University of Texas Study Examines the State of Black Business in the Lone Star State

A new report from the Bureau of Business Research at the University of Texas at Austin finds that the number of Black-owned businesses in Texas is growing. However, many Black entrepreneurs perceive significant barriers before them that restrict the growth and profitability of their enterprises.

The report finds that between 2002 and 2007, the number of Black-owned businesses in Texas grew by 74 percent. Overall the number of businesses in Texas increased by 25 percent during the period. But Black-owned businesses in Texas tended to be very small and 95 percent of them had no paid employees. In 2007, the average Black-owned business in Texas had sales of $60,000 compared to average sales of $1.2 million for all businesses in the state.

More than three-quarters of Black business owners said they lacked access to government decision makers who are responsible for procurement opportunities. And more than 60 percent of Black business owners said they were unfairly excluded from government and private sector procurement processes.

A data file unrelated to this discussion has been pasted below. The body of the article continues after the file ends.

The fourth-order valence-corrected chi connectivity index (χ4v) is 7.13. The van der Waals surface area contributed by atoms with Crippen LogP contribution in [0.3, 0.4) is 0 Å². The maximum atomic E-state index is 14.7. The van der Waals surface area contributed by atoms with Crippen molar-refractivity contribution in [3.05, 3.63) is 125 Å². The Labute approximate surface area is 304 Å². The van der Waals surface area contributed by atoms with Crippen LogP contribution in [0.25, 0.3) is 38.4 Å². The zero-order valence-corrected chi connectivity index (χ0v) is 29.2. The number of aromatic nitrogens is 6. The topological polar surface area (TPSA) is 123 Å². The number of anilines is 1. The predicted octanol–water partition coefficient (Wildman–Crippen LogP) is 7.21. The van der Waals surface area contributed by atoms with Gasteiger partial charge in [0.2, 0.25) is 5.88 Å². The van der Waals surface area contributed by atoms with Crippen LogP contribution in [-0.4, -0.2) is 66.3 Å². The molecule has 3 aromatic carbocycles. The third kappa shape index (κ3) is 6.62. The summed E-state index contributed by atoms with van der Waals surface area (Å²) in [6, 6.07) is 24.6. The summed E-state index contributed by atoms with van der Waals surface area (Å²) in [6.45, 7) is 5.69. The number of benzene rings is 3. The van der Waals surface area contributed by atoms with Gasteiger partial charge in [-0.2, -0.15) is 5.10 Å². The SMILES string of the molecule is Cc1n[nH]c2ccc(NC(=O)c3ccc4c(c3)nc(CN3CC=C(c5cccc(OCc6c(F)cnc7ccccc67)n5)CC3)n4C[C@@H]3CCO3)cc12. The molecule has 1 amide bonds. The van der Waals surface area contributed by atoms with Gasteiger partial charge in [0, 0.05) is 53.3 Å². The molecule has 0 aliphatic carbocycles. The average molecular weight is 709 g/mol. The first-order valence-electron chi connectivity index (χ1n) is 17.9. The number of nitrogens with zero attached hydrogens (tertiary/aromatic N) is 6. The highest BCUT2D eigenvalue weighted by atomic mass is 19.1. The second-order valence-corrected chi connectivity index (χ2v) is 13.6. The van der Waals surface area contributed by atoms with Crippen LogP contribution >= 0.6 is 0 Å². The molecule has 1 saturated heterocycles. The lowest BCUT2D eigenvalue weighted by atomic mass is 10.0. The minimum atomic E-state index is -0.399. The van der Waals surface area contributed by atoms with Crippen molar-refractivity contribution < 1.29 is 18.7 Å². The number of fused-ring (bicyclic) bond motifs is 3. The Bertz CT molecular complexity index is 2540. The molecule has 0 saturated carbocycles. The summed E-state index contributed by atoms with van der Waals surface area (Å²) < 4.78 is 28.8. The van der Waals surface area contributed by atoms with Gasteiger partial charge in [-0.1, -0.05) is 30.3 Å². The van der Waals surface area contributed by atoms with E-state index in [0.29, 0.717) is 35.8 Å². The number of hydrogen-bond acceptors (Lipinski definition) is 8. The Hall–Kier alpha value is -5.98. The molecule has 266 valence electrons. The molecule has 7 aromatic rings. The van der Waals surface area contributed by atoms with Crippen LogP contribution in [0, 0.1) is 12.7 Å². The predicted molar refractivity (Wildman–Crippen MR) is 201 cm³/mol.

“The survey showed a strong need among black business owners for more financial training and increased access to working capital,” said report co-author Bruce Kellison of the Bureau of Business Research. As a state, we must work together to address their needs for financial training, better access to capital, and increased contracting opportunities, all of which appear to be constraining this growing and vital part of our economy.”

The Survey of Texas Black-Owned Businesses may be downloaded by clicking here.

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